Ocean Robot Goes Where No Robot Has Gone Before
An autonomous seafaring drone has made the first robotic crossing of Drake Passage, a turbulent stretch of the Southern Ocean that is key to the global climate but that is often too dangerous and expensive for oceanographers to study.
The passage lies between Antarctica and South America and is part of the Antarctic Circumpolar Current (ACC), which transports heat and carbon throughout the region. “The global connections are strong; the ACC provides a source for the overturning circulation of all three ocean basins, with important implications for future modifications of the climate system with changing surface temperatures and wind speeds,” wrote University of Washington researchers in a paper published in Oceanography, the magazine of the Oceanography Society.
In December, the scientists dispatched a wave-and-solar-powered robot the size of surfboard to Drake Passage on a mission to collect data on the mixing of heat energy in the top few hundred feet of the ocean, an area that satellites can’t penetrate. Called a Wave Glider and made by Liquid Robotics, a Silicon Valley subsidiary of Boeing, the robot was equipped with sensors to measure air pressure, temperature, wind and salinity.
“The Southern Ocean, and the Drake Passage in particular, are key locations that are historically undersampled,” Jim Thomson, a University of Washington oceanographer and the paper’s lead author, said in a statement.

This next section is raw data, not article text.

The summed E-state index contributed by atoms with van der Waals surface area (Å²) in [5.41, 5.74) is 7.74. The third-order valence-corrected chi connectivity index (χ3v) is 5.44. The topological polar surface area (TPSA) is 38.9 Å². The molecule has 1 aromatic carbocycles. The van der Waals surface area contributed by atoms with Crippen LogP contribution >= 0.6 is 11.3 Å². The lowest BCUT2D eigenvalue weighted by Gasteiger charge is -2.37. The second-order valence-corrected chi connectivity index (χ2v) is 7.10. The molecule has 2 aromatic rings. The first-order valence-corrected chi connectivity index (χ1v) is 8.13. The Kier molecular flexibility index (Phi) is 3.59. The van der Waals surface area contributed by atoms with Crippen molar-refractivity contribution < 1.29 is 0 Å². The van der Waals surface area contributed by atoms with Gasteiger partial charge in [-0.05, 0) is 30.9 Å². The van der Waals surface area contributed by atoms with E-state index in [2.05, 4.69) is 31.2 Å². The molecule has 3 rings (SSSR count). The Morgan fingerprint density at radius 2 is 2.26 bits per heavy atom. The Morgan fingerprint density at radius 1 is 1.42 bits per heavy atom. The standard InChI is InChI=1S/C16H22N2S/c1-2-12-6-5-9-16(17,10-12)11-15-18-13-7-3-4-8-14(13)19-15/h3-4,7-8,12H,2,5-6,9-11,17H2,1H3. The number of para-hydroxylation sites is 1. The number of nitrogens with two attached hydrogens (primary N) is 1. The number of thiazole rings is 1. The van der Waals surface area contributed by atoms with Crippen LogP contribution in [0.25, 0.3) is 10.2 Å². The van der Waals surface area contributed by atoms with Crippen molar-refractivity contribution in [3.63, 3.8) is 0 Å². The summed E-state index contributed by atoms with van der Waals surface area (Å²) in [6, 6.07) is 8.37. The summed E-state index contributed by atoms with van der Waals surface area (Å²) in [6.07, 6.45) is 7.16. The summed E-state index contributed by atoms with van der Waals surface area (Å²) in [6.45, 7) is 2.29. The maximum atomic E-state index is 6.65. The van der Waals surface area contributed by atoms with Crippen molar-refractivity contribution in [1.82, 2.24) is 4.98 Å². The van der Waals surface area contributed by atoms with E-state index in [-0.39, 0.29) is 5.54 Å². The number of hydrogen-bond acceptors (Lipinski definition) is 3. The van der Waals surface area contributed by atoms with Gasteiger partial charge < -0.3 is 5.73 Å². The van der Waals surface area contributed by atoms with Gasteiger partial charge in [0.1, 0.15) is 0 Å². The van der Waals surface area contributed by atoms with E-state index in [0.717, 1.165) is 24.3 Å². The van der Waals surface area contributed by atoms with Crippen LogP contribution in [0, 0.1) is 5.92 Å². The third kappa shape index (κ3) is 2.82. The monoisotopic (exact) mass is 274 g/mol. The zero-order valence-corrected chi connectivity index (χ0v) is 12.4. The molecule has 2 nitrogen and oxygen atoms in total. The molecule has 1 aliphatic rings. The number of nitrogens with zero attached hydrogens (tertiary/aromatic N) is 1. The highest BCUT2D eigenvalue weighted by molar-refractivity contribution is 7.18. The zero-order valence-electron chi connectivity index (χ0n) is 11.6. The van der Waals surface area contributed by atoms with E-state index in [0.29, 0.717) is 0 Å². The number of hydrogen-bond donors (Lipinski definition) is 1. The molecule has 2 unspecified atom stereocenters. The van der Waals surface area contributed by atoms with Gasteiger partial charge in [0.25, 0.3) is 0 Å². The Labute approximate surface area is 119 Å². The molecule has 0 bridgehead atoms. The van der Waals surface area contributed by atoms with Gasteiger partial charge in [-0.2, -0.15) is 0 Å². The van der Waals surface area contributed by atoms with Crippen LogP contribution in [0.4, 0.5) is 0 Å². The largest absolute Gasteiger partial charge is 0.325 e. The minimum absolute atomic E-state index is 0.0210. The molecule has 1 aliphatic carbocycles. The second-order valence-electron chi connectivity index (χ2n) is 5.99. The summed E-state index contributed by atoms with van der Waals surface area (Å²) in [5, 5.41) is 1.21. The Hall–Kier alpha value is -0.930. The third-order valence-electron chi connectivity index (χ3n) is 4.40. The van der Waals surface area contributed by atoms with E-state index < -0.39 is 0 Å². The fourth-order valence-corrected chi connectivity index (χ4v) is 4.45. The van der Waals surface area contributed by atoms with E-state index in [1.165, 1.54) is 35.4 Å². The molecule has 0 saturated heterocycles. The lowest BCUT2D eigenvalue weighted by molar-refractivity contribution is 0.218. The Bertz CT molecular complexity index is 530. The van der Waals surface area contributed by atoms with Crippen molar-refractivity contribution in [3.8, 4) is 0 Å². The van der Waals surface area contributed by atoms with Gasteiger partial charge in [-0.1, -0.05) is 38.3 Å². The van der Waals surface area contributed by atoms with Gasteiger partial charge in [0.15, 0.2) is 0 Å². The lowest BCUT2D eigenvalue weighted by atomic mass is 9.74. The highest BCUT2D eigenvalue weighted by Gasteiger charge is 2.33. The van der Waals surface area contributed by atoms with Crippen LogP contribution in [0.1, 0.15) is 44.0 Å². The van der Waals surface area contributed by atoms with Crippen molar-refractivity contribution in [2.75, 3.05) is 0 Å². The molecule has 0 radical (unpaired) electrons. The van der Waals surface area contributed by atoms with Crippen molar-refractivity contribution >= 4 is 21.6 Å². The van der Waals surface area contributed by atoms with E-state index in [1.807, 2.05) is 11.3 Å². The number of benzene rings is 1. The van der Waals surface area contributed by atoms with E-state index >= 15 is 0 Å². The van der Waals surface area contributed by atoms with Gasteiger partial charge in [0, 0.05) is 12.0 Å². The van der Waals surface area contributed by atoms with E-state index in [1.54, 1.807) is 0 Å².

The Wave Glider zig-zagged across Drake Passage for three months but didn’t quite complete its mission to reach South America – the robot’s solar-power batteries could not recharge due to the weak late-summer Antarctica sun – and researchers picked up the robot near Argentina.
But the scientists called the mission a resounding success.
“The mission just completed would have cost many millions of dollars to complete with a ship,” said Thomson. “An autonomous approach allowed us to collect data that has never – and would never have – been collected in this remote region.”
Rockfish Rocket Back, Thanks to Marine Reserves
More evidence that marine protected areas work: A new study finds that depleted rockfish fisheries off California are recovering after being made off-limits to fishing.
By the late 1990s, cowcod, bocaccio and other species of rockfish had been overfished to the point of collapse in the waters off Southern California. In response, the National Oceanic and Atmospheric Administration (NOAA) in 2001 created two large marine protected areas southwest of Los Angeles that prohibited fishing below 110 feet (30 meters) – where rockfish live – in a 4,300-square-mile area (11,000 square kilometers).
Sixteen years later, the fish have recovered to the point where they are dispersing larvae into the ocean surrounding the marine reserves, according to research published in the journal Royal Society Open Science by scientists from NOAA Fisheries’ Southwest Fisheries Science Center, the University of San Diego and the University of Massachusetts, Amherst.
“This is the first research we know of to demonstrate that marine protected areas are producing high abundances of fish larvae that can seed surrounding areas,” Andrew Thompson, a NOAA research scientist, said in a statement. “That’s good for fisheries because it can build populations beyond the protected waters too.”
Arctic Sea Ice Extent Is Eighth Lowest
This year’s lowest extent of Arctic sea ice was 1.8 million square miles (4.6 million square kilometers). Still, that’s 610,000 square miles (1.6 million square kilometers) less than the average minimum extent between 1981 and 2010.
In recent years, rapidly warming temperatures in the Arctic have dramatically reduced sea ice that polar bears, walruses and other species depend on for food and habitat. But relatively mild temperatures in 2017 limited the loss this year, according to NASA.